Genetic offset is a term used to describe the mismatch of gene-environmental associations (GEAs) under future climate conditions (Bay, Harrigan, Underwood, et al., 2018; Fitzpatrick & Keller, 2015). This is usually characterised by the Euclidean distance between present and future biological space (Ellis et al., 2012). Under this framework, we used two model algorithms, gradient forest (GF) and generalised dissimilarity models (GDM) in the R packages ‘gradientforest’ (Ellis et al., 2012) and ‘gdm’ (Fitzpatrick et al., 2021), respectively, to describes patterns of observed genetic variation under specified climate conditions at the 26 sample sites in WA (excluding the Lalang-Garram sites). In contrast to GF which partitions the genotype data along the gradient of environmental data, GDMs are not based on machine learning and integrate distance matrices to fit gene-environmental responses using I-splines, which inform on the magnitude and slope of variables when explaining genetic turnover (Fitzpatrick & Keller, 2015; Fitzpatrick et al., 2013; Gibson et al., 2017). Once gene-environmental responses are identified at sample site locations, the models were then used to estimate regional spatial similarities in gene-environmental associations in site-neighbouring regions to predict future mismatches in these associations under climate change conditions (genetic offset) across reef systems in Western Australia, following the approach described in Fitzpatrick & Keller, 2015.

Before running ‘gradientforest’ and ‘gdm’, we identified outliers with significant GEAs using BayeScEnv (as above and excluding samples from the GBR due to high genetic dissimilarity to WA samples), which is an adapted Bayesian approach that combines FST differentiation at loci level with the selective pressure on allele frequencies driven by environmental and geomorphological conditions (de Villemereuil & Gaggiotti, 2015; Stucki et al., 2017). Loci outside the 95% false discovery rate threshold were considered outliers possibly under directional selection, and these were included in the gradient forest analysis.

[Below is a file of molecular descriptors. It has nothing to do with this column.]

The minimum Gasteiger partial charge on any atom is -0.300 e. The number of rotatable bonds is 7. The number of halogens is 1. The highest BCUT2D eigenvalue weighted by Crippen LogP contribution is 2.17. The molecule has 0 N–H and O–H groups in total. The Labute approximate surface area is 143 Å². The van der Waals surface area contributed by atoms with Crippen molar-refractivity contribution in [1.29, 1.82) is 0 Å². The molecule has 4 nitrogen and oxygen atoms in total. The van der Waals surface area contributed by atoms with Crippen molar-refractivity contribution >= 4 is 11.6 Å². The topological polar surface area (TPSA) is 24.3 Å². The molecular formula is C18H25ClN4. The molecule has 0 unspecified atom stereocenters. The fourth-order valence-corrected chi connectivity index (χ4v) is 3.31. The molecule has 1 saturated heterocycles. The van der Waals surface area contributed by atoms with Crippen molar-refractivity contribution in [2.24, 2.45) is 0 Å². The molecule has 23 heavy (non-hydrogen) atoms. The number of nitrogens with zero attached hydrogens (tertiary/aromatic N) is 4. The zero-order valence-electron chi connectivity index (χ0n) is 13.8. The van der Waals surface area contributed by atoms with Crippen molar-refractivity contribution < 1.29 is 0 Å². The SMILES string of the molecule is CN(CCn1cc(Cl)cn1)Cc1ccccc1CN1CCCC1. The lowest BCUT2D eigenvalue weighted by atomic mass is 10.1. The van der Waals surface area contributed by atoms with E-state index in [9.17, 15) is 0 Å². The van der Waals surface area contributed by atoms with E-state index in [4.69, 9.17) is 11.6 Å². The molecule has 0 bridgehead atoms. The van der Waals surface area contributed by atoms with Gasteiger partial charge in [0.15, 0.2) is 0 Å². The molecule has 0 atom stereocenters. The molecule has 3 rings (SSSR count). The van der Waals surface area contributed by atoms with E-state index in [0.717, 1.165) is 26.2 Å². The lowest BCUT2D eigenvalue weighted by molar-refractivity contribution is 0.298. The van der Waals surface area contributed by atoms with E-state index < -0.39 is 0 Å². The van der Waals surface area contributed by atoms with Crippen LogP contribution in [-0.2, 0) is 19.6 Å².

Environmental variables were selected based on their importance in delineating coral growth, settlement and survival (see Table 2) (Maina et al., 2011) and can be classified into five groups; sea surface temperature (SST), SST anomalies (Zinke et al., 2018), water column optical parameters, geomorphological variables, and physical water column parameters. All variables were downscaled to the 250 m bathymetry resolution of Australia (Whiteway, 2009) using nearest neighbour resampling (Gogina & Zettler, 2010) after smoothing and completing missing environmental data using kriging interpolation (Assis et al., 2018). Once downscaled, all variables were clipped to the 0-40 m bathymetry mask, representing the zone that most photic hard corals occupy (Veron & Marsh, 1988). Prior to running BayeScEnv, variables that were correlated ³ |0.80| (Mateo et al., 2013; Senaviratna & Cooray, 2019) (Pearson correlation) with other variables at site locations were excluded to avoid overfitting, whilst retaining at least one variable from each group (see Table 2). Values of the remaining less correlated variable were extracted at each site (see Table S5) and standardised to absolute environmental distances following the BayeScEnv developers’ recommendation (Villemereuil & Gaggiotti, 2015). When extracted site variable data returned NA, values at the closest neighbouring pixel were used in further analyses. Transformed variables in association with allele frequencies of the SNP genotype data were integrated in BayeScEnv, applying default chain and model parameter settings (5,000 iterations, 20 pilot runs and 5,000 burn-in length). Posterior error probability incorporating the environmental factor (PEP g) < 0.05 was applied as recommended threshold to identify potential outlier loci or putative adaptive loci.